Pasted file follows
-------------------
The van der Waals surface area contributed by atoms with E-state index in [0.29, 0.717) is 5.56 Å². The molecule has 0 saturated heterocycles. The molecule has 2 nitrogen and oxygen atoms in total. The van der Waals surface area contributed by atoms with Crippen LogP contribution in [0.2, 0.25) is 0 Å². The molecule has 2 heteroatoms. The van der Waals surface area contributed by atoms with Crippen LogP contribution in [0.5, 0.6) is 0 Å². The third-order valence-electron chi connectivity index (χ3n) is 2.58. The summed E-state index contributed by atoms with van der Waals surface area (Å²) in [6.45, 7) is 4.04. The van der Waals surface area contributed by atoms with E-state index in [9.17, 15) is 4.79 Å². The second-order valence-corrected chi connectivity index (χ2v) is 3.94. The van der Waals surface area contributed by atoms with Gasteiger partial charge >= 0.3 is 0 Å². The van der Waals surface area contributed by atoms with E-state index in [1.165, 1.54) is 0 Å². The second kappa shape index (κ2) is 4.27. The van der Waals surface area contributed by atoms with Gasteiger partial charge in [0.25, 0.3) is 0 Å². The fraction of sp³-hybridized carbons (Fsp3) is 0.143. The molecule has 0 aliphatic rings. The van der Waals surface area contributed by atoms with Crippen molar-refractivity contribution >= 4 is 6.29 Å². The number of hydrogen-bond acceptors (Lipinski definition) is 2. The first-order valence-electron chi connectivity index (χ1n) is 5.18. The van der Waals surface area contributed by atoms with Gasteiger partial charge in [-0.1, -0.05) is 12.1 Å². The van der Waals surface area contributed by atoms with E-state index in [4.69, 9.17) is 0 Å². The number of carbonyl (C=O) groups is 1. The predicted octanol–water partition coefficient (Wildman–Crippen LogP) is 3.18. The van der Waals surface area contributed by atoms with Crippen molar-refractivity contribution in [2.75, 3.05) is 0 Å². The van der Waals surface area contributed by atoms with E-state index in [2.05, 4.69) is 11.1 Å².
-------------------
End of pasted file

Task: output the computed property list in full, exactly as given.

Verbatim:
The van der Waals surface area contributed by atoms with E-state index in [0.29, 0.717) is 5.56 Å². The molecule has 0 saturated heterocycles. The molecule has 2 nitrogen and oxygen atoms in total. The van der Waals surface area contributed by atoms with Crippen LogP contribution in [0.2, 0.25) is 0 Å². The molecule has 2 heteroatoms. The van der Waals surface area contributed by atoms with Crippen LogP contribution in [0.5, 0.6) is 0 Å². The third-order valence-electron chi connectivity index (χ3n) is 2.58. The summed E-state index contributed by atoms with van der Waals surface area (Å²) in [6.45, 7) is 4.04. The van der Waals surface area contributed by atoms with E-state index in [9.17, 15) is 4.79 Å². The second-order valence-corrected chi connectivity index (χ2v) is 3.94. The van der Waals surface area contributed by atoms with Gasteiger partial charge >= 0.3 is 0 Å². The van der Waals surface area contributed by atoms with E-state index in [1.165, 1.54) is 0 Å². The second kappa shape index (κ2) is 4.27. The van der Waals surface area contributed by atoms with Gasteiger partial charge in [0.25, 0.3) is 0 Å². The fraction of sp³-hybridized carbons (Fsp3) is 0.143. The molecule has 0 aliphatic rings. The van der Waals surface area contributed by atoms with Crippen molar-refractivity contribution >= 4 is 6.29 Å². The number of hydrogen-bond acceptors (Lipinski definition) is 2. The first-order valence-electron chi connectivity index (χ1n) is 5.18. The van der Waals surface area contributed by atoms with Gasteiger partial charge in [-0.1, -0.05) is 12.1 Å². The van der Waals surface area contributed by atoms with E-state index in [4.69, 9.17) is 0 Å². The number of carbonyl (C=O) groups is 1. The predicted octanol–water partition coefficient (Wildman–Crippen LogP) is 3.18. The van der Waals surface area contributed by atoms with Crippen molar-refractivity contribution in [2.75, 3.05) is 0 Å². The van der Waals surface area contributed by atoms with E-state index in [2.05, 4.69) is 11.1 Å².